The first time I visited my dad’s side of the family in Mexico, I was exhausted after a long day of flying. While my dad was catching up with relatives, my tia took me into the kitchen. She showed me lots of different foods and I said “okay” to all of them, thinking this was an either/or situation. I was wrong. She put one of every kind in front of me; a feast for twenty people. I was so confused, tired, and embarrassed that I picked up a whole roma tomato and ate it, while she looked at me horrified with a face that said “I didn’t know Americans ate tomatoes like bears!” Growing up half-Mexican meant that a lot of things got lost in translation like this.
September 15th through October 15th is Latinx/Hispanic Heritage Month. I like using this month to celebrate my heritage, because if there’s anything I got from the Mexican side of my family, it’s knowing how to throw a good party. And while I think we should support Latinx/Hispanic works all year, I also think setting aside time to be intentional about the things I read and the conversations I have is good. Which brings me to this excellent book, Anika Fajardo’s What If a Fish.
What If a Fish is about Eddie Aguado, a half-Colombian eleven-year-old in the Midwest. He’s at an age where people around him start getting confused. They start asking questions like “If you’re Colombian, why don’t you speak Spanish?” and they’re not sure where he stands in relation to his Latinx/Hispanic identity. Some people start saying racist things to him and some people question whether he even counts as another race or ethnicity. Sometimes those are the same people. This leads Eddie to question his own relation to Colombia, a country he’s never visited, connected to him through a father he barely remembers. As he’s struggling with this, Eddie gets the chance to go to Colombia, where he learns to connect with his culture in his own way.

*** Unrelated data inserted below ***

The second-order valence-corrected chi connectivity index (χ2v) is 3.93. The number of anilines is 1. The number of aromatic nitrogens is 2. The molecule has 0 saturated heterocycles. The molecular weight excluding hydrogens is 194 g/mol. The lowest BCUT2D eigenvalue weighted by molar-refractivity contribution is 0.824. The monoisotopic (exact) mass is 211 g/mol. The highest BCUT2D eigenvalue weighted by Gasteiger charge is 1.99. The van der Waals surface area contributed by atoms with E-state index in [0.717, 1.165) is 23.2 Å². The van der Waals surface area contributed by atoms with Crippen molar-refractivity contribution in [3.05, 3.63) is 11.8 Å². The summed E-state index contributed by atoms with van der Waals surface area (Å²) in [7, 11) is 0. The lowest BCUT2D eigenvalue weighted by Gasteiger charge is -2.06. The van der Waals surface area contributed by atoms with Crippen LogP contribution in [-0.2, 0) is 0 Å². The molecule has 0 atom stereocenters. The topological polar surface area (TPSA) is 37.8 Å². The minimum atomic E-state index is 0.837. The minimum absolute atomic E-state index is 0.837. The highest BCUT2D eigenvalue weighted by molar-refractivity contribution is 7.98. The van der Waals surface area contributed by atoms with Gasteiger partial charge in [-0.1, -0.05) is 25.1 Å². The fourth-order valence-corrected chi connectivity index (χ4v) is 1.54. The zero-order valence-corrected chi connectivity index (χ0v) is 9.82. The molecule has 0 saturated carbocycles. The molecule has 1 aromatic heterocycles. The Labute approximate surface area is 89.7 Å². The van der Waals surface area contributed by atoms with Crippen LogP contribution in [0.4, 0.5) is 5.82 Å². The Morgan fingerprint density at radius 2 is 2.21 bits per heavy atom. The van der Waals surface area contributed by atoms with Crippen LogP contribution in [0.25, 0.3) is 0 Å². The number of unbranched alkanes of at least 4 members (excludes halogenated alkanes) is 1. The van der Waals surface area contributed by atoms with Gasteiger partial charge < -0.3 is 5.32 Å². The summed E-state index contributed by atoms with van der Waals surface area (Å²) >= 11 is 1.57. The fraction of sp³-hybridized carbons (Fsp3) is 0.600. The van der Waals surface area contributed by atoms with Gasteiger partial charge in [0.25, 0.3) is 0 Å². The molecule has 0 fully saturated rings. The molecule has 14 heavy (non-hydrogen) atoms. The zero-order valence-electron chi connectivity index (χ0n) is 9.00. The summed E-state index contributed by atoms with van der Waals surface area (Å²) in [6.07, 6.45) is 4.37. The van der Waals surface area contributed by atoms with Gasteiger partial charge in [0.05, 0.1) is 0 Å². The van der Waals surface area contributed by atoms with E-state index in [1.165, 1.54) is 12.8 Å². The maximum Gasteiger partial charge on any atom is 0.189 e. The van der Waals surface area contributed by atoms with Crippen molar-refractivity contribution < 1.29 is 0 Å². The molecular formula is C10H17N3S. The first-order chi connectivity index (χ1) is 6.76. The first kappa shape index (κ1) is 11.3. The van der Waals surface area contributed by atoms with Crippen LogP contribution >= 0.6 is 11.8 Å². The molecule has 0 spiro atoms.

Anika Fajardo’s protagonist perfectly captures the awkwardness of being a mixed-ethnicity middle-schooler. Eddie goes on a journey to Colombia and finds that connecting with his heritage is complicated, messy and joyful. What If a Fish is a treat for mixed-ethnicity readers like myself, who might share the confusion of being an outsider in every culture, but it’s also an opportunity for all readers to see Colombia in a new light. Eddie’s mixed-ethnicity gives him the perspective of a foreigner, without the limitations of being a tourist. While struggling to pin down what it means to be authentically Colombian, Eddie gives a much more authentic view of the country than curated hotel stays or exported stereotypes of Colombianos. This makes What If a Fish a perfect read for Latinx/Hispanic Heritage Month, or any other time of the year.